Early Military History of Kentucky.

The military history of Kentucky dates from its ;earliest settlement. In its primitive days every man who bore a rifle or a hunting knife was a soldier belonging to the army of pioneers, who felled the trees or plowed the ground, with his weapon ready at hand to repel the red-skinned adverse claimant. He was an unpaid soldier and was, therefore, not enrolled, but it was such as he who rallied to the call of Clark and Logan whenever the peace of the stations was threatened or the punishment of the Indian or his British ally was demanded in the territory north of the Ohio. The full roll of these men can never be found. They were too often the victims of the scalping knife, the arrow or the rifle, the gauntlet or the stake-the unknown heroes who in every contest of civilization against barbarism, or right against wrong, fill unmarked graves and have only an anonymous fame.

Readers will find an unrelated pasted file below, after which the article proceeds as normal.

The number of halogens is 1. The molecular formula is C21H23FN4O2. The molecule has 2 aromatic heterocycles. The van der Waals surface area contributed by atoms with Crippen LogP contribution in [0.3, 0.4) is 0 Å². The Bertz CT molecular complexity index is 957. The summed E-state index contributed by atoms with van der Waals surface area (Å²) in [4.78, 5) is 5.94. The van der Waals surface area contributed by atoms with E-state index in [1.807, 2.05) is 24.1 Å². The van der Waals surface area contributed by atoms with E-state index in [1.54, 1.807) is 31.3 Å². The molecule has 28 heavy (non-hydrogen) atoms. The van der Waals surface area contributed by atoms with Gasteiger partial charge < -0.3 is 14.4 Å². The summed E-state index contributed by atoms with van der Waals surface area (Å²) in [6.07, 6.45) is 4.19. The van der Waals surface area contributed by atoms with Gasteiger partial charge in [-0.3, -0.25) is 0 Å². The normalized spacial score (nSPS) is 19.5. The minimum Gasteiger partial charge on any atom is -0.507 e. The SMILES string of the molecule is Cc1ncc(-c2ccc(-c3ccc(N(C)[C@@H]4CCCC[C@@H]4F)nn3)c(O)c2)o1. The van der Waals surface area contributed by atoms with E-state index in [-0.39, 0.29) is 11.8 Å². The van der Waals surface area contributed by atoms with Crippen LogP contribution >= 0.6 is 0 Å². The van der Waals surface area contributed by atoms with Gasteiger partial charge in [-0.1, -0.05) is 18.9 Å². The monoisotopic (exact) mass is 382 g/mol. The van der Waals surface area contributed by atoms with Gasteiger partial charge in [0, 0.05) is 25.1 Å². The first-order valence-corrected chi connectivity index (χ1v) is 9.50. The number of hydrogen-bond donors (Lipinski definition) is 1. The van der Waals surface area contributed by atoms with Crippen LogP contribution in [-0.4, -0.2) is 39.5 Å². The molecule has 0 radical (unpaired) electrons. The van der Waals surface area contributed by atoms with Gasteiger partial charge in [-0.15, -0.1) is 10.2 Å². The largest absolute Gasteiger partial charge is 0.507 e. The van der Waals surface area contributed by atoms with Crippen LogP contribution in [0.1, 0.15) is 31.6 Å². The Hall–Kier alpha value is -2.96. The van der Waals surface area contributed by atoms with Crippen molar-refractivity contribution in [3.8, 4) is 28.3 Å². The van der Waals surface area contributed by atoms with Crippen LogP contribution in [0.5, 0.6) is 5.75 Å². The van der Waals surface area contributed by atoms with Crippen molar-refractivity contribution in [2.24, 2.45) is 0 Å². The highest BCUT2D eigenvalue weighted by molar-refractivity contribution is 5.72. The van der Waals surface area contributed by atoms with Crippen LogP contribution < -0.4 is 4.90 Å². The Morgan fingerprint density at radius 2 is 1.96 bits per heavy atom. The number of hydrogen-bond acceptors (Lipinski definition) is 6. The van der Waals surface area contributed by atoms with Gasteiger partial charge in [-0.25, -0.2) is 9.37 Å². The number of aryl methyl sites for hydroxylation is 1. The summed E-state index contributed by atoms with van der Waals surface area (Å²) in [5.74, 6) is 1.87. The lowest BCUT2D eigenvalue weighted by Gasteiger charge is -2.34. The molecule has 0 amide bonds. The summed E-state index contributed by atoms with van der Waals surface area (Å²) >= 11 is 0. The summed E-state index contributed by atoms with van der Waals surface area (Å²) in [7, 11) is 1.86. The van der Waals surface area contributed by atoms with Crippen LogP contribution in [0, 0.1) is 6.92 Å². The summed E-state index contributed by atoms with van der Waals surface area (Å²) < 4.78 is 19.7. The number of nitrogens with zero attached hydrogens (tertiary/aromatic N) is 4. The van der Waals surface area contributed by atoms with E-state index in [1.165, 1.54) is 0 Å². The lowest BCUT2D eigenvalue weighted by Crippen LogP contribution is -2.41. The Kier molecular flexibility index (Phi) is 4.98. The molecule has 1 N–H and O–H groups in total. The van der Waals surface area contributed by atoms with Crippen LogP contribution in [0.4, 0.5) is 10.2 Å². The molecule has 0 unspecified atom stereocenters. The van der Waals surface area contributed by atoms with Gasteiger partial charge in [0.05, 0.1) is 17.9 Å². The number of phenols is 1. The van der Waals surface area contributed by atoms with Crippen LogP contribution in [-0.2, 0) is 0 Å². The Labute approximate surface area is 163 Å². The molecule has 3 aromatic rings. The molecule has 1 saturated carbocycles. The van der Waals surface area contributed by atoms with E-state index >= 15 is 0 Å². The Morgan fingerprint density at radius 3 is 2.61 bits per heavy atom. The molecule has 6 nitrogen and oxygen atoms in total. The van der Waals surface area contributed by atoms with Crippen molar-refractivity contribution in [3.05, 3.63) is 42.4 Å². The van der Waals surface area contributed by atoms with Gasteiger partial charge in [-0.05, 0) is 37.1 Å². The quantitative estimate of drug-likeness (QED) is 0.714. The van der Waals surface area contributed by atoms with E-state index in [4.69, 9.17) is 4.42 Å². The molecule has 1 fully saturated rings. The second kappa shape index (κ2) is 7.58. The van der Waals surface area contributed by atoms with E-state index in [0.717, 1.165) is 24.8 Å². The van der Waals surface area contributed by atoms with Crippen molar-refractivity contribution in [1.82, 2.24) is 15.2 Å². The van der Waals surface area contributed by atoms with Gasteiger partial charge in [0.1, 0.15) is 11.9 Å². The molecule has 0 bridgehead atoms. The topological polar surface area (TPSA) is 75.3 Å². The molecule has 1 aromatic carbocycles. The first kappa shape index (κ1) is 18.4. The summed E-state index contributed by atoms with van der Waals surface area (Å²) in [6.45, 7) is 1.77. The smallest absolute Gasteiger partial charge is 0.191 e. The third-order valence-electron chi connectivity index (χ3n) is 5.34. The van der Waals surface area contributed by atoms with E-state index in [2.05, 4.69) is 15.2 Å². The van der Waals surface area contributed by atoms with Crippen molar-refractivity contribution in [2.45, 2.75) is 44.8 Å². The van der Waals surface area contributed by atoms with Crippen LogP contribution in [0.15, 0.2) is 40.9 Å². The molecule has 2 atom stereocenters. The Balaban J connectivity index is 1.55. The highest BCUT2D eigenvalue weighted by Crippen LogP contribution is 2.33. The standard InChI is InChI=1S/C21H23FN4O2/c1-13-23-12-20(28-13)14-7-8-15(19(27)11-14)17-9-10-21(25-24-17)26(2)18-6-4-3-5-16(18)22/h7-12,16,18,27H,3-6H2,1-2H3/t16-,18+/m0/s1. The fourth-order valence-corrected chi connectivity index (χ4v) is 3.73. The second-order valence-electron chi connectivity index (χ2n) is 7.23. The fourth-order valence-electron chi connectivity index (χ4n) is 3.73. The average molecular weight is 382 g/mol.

Virginia, embarrassed with her own troubles in resisting Indian or foreign aggression, was slow to recognize the value of these defenders of her western possessions, who in winning homes for themselves were at the same time zealously guarding against the encroachment of rival claimants as well as the Indians. It was not until George Rogers Clark, as first delegate from a convention of the Harrodsburg convention of June 20, 1776, made his appeal to the Virginia Convention at Williamsburg for aid, with the epigrammatic plea that "a country which was not worth defending was not worth claiming," that he received an order for five hundred pounds of powder upon the arsenal at Pittsburg and secured an act of Dec. 6, 1776, establishing Kentucky as a county of Virginia. In due time, after many hardships, the powder arrived safely at Harrodsburg and was used by the first militia of Kentucky under George Rogers Clark, then but twenty-four, commissioned as major. From this initiative dates the first military organization in Kentucky, resulting not only in the successful defense of the primitive forts, but in the conquest of the British possessions between the Ohio and the lakes which was in 1784 transferred, as a free donation, to the Federal government. Afterwards, when to the defense of the settlements south of the Ohio was added the arduous duty of repelling the invasion of that territory by the Indians and their British instigators, there were regiments under the command of Clark, then general, of men like colonels Ben Logan, John Todd and John Bowman, whose muster rolls are preserved. They may be said to have held against the British the western line of defense in the Revolutionary War, which not only secured the safety of the pioneers of Kentucky, but contributed, most effectively, to the success of Washington in the east, since, had Clark suffered defeat, there would have been a repetition of the calamity which followed the defeat of Braddock in 1775, when the colonial settlers were driven eastward beyond the Blue Ridge. Had similar disaster occurred during the Revolution, averted only by the skill and valor of George Rogers Clark and the Kentucky pioneers, Washington would have been confronted by a dangerous foe in his rear as well as his front, and the problem of the struggle for independence would most probably have had a different solution.